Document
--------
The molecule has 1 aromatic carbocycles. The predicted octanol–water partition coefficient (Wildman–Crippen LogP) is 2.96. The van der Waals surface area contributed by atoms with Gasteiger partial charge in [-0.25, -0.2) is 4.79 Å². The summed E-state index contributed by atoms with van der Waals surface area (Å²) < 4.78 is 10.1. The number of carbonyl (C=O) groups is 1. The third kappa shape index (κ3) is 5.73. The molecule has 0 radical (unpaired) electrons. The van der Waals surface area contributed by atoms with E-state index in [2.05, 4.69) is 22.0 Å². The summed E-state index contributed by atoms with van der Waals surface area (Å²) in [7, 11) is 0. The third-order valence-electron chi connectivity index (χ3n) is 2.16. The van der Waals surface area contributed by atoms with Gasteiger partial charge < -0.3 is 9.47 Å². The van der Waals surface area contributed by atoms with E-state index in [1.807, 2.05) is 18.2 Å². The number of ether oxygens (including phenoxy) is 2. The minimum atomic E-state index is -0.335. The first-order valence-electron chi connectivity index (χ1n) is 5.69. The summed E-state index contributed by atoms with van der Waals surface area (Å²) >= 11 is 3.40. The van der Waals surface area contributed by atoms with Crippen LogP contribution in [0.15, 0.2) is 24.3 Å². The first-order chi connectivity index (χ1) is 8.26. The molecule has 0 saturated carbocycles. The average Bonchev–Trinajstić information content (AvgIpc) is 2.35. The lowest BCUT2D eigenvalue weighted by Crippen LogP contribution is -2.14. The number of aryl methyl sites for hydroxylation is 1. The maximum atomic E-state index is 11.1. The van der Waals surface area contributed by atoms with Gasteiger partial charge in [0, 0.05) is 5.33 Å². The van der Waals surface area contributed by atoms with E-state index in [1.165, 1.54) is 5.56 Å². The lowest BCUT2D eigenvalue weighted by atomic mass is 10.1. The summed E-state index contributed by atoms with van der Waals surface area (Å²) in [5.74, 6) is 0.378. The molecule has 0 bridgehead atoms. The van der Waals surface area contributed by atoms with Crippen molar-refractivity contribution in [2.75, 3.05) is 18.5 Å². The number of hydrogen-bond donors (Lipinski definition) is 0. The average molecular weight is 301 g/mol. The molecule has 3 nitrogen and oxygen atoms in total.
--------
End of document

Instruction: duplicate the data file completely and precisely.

The molecule has 1 aromatic carbocycles. The predicted octanol–water partition coefficient (Wildman–Crippen LogP) is 2.96. The van der Waals surface area contributed by atoms with Gasteiger partial charge in [-0.25, -0.2) is 4.79 Å². The summed E-state index contributed by atoms with van der Waals surface area (Å²) < 4.78 is 10.1. The number of carbonyl (C=O) groups is 1. The third kappa shape index (κ3) is 5.73. The molecule has 0 radical (unpaired) electrons. The van der Waals surface area contributed by atoms with E-state index in [2.05, 4.69) is 22.0 Å². The summed E-state index contributed by atoms with van der Waals surface area (Å²) in [7, 11) is 0. The third-order valence-electron chi connectivity index (χ3n) is 2.16. The van der Waals surface area contributed by atoms with Gasteiger partial charge < -0.3 is 9.47 Å². The van der Waals surface area contributed by atoms with E-state index in [1.807, 2.05) is 18.2 Å². The number of ether oxygens (including phenoxy) is 2. The minimum atomic E-state index is -0.335. The first-order valence-electron chi connectivity index (χ1n) is 5.69. The summed E-state index contributed by atoms with van der Waals surface area (Å²) >= 11 is 3.40. The van der Waals surface area contributed by atoms with Crippen LogP contribution in [0.15, 0.2) is 24.3 Å². The first-order chi connectivity index (χ1) is 8.26. The molecule has 0 saturated carbocycles. The average Bonchev–Trinajstić information content (AvgIpc) is 2.35. The lowest BCUT2D eigenvalue weighted by Crippen LogP contribution is -2.14. The number of aryl methyl sites for hydroxylation is 1. The maximum atomic E-state index is 11.1. The van der Waals surface area contributed by atoms with Gasteiger partial charge in [0, 0.05) is 5.33 Å². The van der Waals surface area contributed by atoms with E-state index in [1.165, 1.54) is 5.56 Å². The lowest BCUT2D eigenvalue weighted by atomic mass is 10.1. The summed E-state index contributed by atoms with van der Waals surface area (Å²) in [5.74, 6) is 0.378. The molecule has 0 bridgehead atoms. The van der Waals surface area contributed by atoms with Crippen molar-refractivity contribution in [2.75, 3.05) is 18.5 Å². The number of hydrogen-bond donors (Lipinski definition) is 0. The average molecular weight is 301 g/mol. The molecule has 3 nitrogen and oxygen atoms in total.